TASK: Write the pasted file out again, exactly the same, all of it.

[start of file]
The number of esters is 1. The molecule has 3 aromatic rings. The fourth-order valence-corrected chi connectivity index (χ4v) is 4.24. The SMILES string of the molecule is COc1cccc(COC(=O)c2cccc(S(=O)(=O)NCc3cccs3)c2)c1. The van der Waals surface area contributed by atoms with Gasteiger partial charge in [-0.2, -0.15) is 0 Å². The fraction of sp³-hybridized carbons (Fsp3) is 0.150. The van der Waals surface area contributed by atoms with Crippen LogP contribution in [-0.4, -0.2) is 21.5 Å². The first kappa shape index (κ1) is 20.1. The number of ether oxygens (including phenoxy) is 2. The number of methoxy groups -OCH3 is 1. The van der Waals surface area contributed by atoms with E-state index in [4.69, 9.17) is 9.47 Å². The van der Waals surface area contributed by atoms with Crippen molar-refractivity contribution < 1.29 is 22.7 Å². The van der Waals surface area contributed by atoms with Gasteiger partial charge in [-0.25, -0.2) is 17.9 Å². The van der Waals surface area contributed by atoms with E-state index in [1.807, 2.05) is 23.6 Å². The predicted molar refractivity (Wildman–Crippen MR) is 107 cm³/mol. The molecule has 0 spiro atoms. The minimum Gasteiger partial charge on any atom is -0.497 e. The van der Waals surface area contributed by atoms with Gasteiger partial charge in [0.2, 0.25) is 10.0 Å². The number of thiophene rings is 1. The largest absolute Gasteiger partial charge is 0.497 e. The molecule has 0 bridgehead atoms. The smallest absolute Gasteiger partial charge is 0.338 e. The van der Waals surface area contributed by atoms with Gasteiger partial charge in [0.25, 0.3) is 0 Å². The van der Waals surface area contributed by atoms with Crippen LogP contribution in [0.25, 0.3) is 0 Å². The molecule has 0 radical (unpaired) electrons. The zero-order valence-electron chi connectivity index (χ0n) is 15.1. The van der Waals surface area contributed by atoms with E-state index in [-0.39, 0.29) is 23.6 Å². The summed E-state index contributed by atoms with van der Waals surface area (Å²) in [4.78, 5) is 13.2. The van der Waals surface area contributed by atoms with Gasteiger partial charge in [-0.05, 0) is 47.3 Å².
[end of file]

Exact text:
The number of esters is 1. The molecule has 3 aromatic rings. The fourth-order valence-corrected chi connectivity index (χ4v) is 4.24. The SMILES string of the molecule is COc1cccc(COC(=O)c2cccc(S(=O)(=O)NCc3cccs3)c2)c1. The van der Waals surface area contributed by atoms with Gasteiger partial charge in [-0.2, -0.15) is 0 Å². The fraction of sp³-hybridized carbons (Fsp3) is 0.150. The van der Waals surface area contributed by atoms with Crippen LogP contribution in [-0.4, -0.2) is 21.5 Å². The first kappa shape index (κ1) is 20.1. The number of ether oxygens (including phenoxy) is 2. The number of methoxy groups -OCH3 is 1. The van der Waals surface area contributed by atoms with E-state index in [4.69, 9.17) is 9.47 Å². The van der Waals surface area contributed by atoms with Crippen molar-refractivity contribution < 1.29 is 22.7 Å². The van der Waals surface area contributed by atoms with Gasteiger partial charge in [-0.25, -0.2) is 17.9 Å². The van der Waals surface area contributed by atoms with E-state index in [1.807, 2.05) is 23.6 Å². The predicted molar refractivity (Wildman–Crippen MR) is 107 cm³/mol. The molecule has 0 spiro atoms. The minimum Gasteiger partial charge on any atom is -0.497 e. The van der Waals surface area contributed by atoms with Gasteiger partial charge in [0.2, 0.25) is 10.0 Å². The number of thiophene rings is 1. The largest absolute Gasteiger partial charge is 0.497 e. The molecule has 0 bridgehead atoms. The smallest absolute Gasteiger partial charge is 0.338 e. The van der Waals surface area contributed by atoms with Gasteiger partial charge in [0.25, 0.3) is 0 Å². The van der Waals surface area contributed by atoms with Crippen LogP contribution in [0.25, 0.3) is 0 Å². The molecule has 0 radical (unpaired) electrons. The zero-order valence-electron chi connectivity index (χ0n) is 15.1. The van der Waals surface area contributed by atoms with E-state index in [-0.39, 0.29) is 23.6 Å². The summed E-state index contributed by atoms with van der Waals surface area (Å²) in [4.78, 5) is 13.2. The van der Waals surface area contributed by atoms with Gasteiger partial charge in [-0.05, 0) is 47.3 Å².